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Were you accused of embezzlement?

The term "white collar crime" describes a host of nonviolent criminal violations that usually employ deceit for the purpose of financial gain. Often committed in a business setting, white collar criminals get their name from the traditional manner of dress at an office.

Let's say you work as an accountant at a construction firm. Your boss asked you to transfer money from the corporate coffers into his personal checking account. In carrying out the request, you unknowingly helped your boss embezzle funds, a common white collar crime, and now you've been caught up in the criminal allegations.

What is embezzlement?

Embezzlement is one of the most common white collar crime violations. It involves the illegal stealing of money from a person or business to whom you owe a duty of trust and responsibility.

Embezzlement may happen if a person with access to a corporate bank account decides to move some of the money into his or her personal account -- effectively stealing the money. For example, a financial advisor might commit embezzlement through the inappropriate use of his or her client's money. Maybe the financial advisor used the client's money to purchase an expensive vacation, or to buy a new home for him- or herself. Or, perhaps a corporate CEO used his company credit card to buy his family's Christmas presents, but attempts to cover it up as business expenses.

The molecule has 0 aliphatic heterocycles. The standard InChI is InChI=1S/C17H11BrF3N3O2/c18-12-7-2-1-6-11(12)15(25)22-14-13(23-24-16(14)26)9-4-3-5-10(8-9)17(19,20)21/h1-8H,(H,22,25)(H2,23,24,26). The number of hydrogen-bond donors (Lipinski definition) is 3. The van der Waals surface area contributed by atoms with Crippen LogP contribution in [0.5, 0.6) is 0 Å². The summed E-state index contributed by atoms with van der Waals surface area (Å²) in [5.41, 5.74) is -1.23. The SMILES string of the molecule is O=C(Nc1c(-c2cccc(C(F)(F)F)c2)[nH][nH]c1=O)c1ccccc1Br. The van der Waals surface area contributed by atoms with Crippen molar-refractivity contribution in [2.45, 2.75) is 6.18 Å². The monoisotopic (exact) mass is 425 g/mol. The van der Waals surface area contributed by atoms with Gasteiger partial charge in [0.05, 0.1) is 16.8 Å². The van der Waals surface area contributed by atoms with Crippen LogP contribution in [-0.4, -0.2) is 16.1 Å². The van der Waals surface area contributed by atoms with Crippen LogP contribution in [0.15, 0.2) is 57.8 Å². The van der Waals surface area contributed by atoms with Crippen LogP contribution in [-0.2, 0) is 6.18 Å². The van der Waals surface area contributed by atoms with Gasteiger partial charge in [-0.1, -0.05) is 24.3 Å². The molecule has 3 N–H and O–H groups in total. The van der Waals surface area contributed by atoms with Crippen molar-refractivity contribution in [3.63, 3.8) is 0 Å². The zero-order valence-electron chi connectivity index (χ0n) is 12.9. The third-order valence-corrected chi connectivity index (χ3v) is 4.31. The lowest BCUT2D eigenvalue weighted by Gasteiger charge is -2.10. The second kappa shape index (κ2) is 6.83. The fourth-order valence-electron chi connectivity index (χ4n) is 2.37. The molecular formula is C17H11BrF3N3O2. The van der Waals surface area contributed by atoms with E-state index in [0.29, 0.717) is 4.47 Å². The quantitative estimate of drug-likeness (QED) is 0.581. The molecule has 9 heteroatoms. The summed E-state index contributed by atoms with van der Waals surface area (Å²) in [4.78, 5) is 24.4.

The opportunities to embezzle money are virtually unlimited when someone has power over a company bank account. Just because it looks like embezzlement doesn't mean it always is. Numerous people are wrongly accused of this crime in New Jersey every year, and it's vital that these individuals take their criminal defense proceedings seriously.

Stiff consequences for those convicted of white collar crimes

Depending on the amount of money that you allegedly embezzled, an embezzlement conviction could result in 18 months to 10 years in prison. As such, if you're facing embezzlement charges, you may want to discuss the facts surrounding your accusations with an experienced criminal defense attorney. Your lawyer will try to reduce the threat of conviction and/or try to reduce the severity of punishments if a conviction is likely.

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